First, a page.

“Finally we were led down the beach and told to make our way out to the starting point, which was just an imaginary line between two huge buoys,” Bonnell said. “The sun had yet to peek out, but the morning light was stunningly gorgeous over the Pacific and it was just a sea of blue swim caps treading water at this point, all waiting impatiently for the starting cannon to fire. There we were …1,600 guys all treading water just waiting for that sound, then suddenly a concussive BOOM and it began.
“The swim starts off like a massive washing machine, all arms and elbows banging around, creating a white froth. Swimmers are all jockeying for position, everyone wanting to be farther ahead, and willing to do anything necessary to get there,” Bonnell said. It took him a full 15 minutes to find a hint of clear water.
“There are no straight lines in open-water ocean swimming. If you aim at a target, that target drifts sideways,” he said. “This was not at all the way I had practiced swimming. Eagle Mountain Lake has no current.”
After an hour and half of fighting against other triathletes and the tide, he finally reached the shore. “I quickly shed the swim-skin, goggles and ear plugs and grabbed a hose to wash off the saltwater. I began sucking down Gatorade like crazy.” Once his sunscreen was applied, and his helmet and glasses were on, he settled in for a very long ride.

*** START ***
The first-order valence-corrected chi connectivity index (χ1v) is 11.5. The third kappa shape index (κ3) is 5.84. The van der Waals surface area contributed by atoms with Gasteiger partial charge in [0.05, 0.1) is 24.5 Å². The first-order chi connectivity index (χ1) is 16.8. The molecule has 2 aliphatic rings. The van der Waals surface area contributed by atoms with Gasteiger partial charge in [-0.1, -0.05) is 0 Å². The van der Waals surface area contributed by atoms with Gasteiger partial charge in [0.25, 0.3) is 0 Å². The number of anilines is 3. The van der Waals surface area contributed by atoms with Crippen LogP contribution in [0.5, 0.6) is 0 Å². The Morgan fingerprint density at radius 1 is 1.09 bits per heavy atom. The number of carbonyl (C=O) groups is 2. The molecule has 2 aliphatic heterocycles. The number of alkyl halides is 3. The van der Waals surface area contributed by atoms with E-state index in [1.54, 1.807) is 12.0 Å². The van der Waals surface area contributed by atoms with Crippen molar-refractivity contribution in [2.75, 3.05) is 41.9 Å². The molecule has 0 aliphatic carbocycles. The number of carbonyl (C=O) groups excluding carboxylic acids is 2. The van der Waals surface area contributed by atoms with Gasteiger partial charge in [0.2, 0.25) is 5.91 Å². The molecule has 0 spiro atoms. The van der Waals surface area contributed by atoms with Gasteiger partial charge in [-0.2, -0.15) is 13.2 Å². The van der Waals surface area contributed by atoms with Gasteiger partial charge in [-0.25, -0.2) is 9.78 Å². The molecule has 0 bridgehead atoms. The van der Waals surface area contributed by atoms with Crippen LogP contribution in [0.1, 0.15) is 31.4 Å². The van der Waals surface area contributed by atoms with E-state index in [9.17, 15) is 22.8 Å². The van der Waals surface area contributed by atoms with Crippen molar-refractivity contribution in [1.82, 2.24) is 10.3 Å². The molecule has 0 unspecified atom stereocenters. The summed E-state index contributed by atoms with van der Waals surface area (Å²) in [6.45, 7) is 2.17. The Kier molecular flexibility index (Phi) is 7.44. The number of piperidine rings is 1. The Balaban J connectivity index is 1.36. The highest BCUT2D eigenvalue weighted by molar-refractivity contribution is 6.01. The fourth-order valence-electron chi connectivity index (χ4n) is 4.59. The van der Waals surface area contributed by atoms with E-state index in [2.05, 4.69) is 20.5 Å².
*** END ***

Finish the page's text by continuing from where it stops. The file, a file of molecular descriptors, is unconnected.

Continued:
There was a lot to keep track of, including pace, winds and calorie counting. “At this point in the race, I had calculated that I needed to take in roughly 350 calories per hour, minimum, so I kept munching on energy cookies, chews and Gu packets all along the way. My feet began to go numb, but I knew they would be back later.”
Then the rain began. “Blinding rain and ridiculous gusts were making it difficult to even stay on the road,” Bonnell said. “Right about that time I passed one guy who was not wearing any glasses … wait … is that Gordon Ramsey? Holy crap, what’s he doing without glasses on? We were likely the only two chefs on the course that day, so in my head, I was really glad to be winning my division.”
It wasn’t until the end of the race that Bonnell learned Ramsey’s fate. The British reality show chef, who has competed in several triathlons, was pulled from the race by medics for severe dehydration.
“Finally it was time for the second transition. We hit the dismount line, where volunteers eagerly caught our bikes and whisked them away so we could head into the changing tents,” he said. “My bike disappeared quickly and with my first step on solid ground in hours, both hamstrings instantly cramped and I hit the floor like a sack of nickels. Imagine that … I counted 26 bottles of water and 14 bottles of Gatorade that I had consumed so far and I was severely dehydrated!”